Aonuma: That’s right. That’s why it’s been hard to make anything ever since! (laughs)
Iwata: Yeah. (laughs)
Aonuma: Something I always think as I work on the series is how hard it was to make The Legend of Zelda: Ocarina of Time, but it was also a great time. As mentioned earlier, we were making something unprecedented.
Iwata: There wasn’t anything you could compare it to.
Aonuma: We didn’t know where the finish line was! (laughs)
Iwata: Without knowing a due date, time dragged on... (laughs)
Aonuma: Yeah. Sorry about that. (laughs)
Iwata: I was at a different company at the time, so no need to apologise to me! (laughs)
Everyone: (laughs)
Aonuma: As we went through a process of trial and error and watched it take shape each day, it was really fun working on it. Each day we said, “Oh, look at what we did!” and that built up.
Kawagoe: For example, we were really impressed when the sword was able to cut a sign.
Aonuma: Yeah. Miyamoto-san put that in when everyone was exhausted. (laughs)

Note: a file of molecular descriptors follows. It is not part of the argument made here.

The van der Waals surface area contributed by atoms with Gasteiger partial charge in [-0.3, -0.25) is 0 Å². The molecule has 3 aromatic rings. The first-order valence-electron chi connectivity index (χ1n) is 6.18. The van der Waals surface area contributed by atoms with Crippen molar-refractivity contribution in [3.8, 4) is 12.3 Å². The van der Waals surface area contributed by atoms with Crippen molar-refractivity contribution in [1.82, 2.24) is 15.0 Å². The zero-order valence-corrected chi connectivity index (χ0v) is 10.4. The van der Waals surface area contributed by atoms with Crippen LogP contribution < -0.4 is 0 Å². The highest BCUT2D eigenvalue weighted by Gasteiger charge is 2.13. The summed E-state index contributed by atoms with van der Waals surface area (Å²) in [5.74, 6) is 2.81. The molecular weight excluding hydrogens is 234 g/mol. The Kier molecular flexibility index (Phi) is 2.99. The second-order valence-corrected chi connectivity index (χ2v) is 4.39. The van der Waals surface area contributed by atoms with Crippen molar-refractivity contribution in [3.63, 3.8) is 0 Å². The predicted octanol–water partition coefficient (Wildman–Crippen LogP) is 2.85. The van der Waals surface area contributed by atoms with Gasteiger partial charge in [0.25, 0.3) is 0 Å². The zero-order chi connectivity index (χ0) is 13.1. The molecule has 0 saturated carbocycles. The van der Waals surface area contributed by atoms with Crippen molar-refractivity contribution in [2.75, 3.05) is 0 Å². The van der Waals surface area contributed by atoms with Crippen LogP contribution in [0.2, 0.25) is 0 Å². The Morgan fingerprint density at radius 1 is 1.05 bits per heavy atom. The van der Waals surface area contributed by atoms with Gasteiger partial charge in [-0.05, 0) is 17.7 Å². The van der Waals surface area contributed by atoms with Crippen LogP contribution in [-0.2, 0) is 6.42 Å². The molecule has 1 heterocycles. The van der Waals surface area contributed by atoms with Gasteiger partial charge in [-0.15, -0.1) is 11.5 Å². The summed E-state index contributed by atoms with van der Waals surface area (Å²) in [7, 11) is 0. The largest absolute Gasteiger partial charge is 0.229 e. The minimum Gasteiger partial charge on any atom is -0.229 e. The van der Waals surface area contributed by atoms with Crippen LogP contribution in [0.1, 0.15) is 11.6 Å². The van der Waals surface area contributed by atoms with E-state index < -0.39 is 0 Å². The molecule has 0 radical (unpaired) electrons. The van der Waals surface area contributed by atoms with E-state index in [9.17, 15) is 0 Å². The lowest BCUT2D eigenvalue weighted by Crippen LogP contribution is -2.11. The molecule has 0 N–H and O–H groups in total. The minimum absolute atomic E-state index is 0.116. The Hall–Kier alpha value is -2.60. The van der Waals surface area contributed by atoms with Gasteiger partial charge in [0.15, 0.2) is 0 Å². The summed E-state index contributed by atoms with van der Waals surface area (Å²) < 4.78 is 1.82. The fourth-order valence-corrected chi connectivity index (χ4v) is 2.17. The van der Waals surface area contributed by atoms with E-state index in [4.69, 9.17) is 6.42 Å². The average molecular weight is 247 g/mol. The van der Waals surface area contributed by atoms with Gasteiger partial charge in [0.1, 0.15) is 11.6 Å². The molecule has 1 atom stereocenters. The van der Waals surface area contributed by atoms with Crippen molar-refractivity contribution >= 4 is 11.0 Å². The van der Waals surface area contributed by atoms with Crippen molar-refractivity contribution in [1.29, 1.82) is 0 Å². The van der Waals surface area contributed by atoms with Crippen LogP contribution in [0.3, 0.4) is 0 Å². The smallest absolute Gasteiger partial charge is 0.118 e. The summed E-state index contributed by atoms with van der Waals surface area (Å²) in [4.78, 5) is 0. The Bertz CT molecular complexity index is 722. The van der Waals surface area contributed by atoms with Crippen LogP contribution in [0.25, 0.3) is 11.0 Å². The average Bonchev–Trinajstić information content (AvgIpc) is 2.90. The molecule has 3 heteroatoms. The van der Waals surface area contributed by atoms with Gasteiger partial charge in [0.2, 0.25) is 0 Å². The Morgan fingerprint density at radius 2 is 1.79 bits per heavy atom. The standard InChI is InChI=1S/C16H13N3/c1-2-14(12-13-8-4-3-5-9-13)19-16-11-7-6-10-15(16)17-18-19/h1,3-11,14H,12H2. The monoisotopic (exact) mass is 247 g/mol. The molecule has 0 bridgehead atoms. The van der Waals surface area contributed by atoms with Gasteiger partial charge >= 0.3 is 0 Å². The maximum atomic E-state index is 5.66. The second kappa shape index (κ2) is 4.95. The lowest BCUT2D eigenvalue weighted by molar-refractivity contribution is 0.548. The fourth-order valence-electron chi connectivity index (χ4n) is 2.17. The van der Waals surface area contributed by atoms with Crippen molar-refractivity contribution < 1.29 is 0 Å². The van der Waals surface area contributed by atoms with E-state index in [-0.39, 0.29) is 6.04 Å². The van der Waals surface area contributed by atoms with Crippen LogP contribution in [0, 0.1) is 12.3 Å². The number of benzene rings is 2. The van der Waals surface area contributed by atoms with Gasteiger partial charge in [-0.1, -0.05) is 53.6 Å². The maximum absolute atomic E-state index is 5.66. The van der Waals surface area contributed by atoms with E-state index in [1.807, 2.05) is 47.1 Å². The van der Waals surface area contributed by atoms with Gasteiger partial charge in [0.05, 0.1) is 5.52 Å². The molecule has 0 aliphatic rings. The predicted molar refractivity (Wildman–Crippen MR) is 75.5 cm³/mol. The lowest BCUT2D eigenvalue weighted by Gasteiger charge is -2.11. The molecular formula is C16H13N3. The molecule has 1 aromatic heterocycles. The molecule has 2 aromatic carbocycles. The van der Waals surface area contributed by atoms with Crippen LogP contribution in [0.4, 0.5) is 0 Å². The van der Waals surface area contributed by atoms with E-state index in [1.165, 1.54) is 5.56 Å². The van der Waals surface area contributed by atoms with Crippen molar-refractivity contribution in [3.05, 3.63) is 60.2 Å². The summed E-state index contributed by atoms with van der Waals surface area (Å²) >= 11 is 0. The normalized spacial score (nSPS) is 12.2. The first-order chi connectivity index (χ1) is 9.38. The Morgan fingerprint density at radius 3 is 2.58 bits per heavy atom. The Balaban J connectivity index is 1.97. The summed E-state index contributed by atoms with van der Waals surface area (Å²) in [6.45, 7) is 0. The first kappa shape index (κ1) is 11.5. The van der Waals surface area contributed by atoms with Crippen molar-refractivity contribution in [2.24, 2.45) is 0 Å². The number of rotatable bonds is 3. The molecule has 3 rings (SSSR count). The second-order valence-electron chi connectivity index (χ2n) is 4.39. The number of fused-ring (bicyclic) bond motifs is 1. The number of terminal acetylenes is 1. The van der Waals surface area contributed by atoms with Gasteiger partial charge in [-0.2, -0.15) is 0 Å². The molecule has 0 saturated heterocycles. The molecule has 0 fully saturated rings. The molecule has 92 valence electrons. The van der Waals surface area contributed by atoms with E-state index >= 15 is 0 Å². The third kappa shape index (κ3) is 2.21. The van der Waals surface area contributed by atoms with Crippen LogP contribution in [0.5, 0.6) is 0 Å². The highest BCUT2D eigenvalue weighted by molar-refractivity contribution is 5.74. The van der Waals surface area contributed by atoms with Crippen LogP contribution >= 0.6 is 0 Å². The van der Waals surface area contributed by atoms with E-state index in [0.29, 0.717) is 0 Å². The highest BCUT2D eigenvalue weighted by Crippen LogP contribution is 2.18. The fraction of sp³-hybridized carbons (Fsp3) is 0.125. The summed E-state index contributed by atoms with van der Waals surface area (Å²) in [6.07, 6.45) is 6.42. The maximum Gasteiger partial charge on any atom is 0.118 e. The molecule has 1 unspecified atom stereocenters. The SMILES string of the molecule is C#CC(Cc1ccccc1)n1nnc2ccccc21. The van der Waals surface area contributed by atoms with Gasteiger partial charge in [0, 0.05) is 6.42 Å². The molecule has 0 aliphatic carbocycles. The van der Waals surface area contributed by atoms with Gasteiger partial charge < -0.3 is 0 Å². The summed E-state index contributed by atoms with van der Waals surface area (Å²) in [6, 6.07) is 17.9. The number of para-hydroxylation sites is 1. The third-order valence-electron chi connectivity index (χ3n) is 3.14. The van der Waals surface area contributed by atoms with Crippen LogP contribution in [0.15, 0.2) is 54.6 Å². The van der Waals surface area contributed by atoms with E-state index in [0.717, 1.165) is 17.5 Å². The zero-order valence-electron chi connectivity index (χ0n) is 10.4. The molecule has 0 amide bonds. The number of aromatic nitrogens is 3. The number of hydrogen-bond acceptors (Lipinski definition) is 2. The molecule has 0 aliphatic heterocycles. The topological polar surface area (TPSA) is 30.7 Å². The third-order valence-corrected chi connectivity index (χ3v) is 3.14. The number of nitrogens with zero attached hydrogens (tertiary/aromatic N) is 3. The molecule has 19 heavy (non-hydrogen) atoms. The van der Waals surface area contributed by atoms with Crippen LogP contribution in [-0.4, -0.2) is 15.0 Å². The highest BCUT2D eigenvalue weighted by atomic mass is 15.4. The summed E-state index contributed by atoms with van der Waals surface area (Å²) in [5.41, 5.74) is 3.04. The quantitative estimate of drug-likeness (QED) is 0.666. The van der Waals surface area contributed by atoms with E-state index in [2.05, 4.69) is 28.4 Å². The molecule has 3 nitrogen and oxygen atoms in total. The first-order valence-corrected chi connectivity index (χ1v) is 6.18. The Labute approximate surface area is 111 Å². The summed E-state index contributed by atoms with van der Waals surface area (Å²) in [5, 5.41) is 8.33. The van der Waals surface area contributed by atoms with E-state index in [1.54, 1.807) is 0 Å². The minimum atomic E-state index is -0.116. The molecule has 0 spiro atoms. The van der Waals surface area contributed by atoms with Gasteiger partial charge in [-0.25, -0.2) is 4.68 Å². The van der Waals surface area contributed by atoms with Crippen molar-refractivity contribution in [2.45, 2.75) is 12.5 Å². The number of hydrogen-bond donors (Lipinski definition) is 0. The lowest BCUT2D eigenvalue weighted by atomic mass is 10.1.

Koizumi: (Kazuaki) Morita-san at SRD programmed that. You don’t just cut the sign, but float it in the pond. When Miyamoto-san saw that, he burst out laughing and said, “Now that’s The Legend of Zelda!”
Iwawaki: Yeah, he said that. (laughs)
Koizumi: I remember it clearly.
Iwata: Aside from cutting the signs, The Legend of Zelda: Ocarina of Time was a game with lots of forms of gameplay that players were experiencing for the first time and that must have made them think, “What’s this?” and “What’s going on here?” Kawagoe-san, why do you think you were able to make a game like that?
Kawagoe: In some ways, I think it was because of a certain fearlessness on the part of the staff. We were just getting acquainted with the Nintendo 64 hardware and began development in a state of excitement over all the possibilities. As a result, our feelings and behaviour packed a lot into the game out of a sense of “Well, if we can do this, then let’s do that, too!”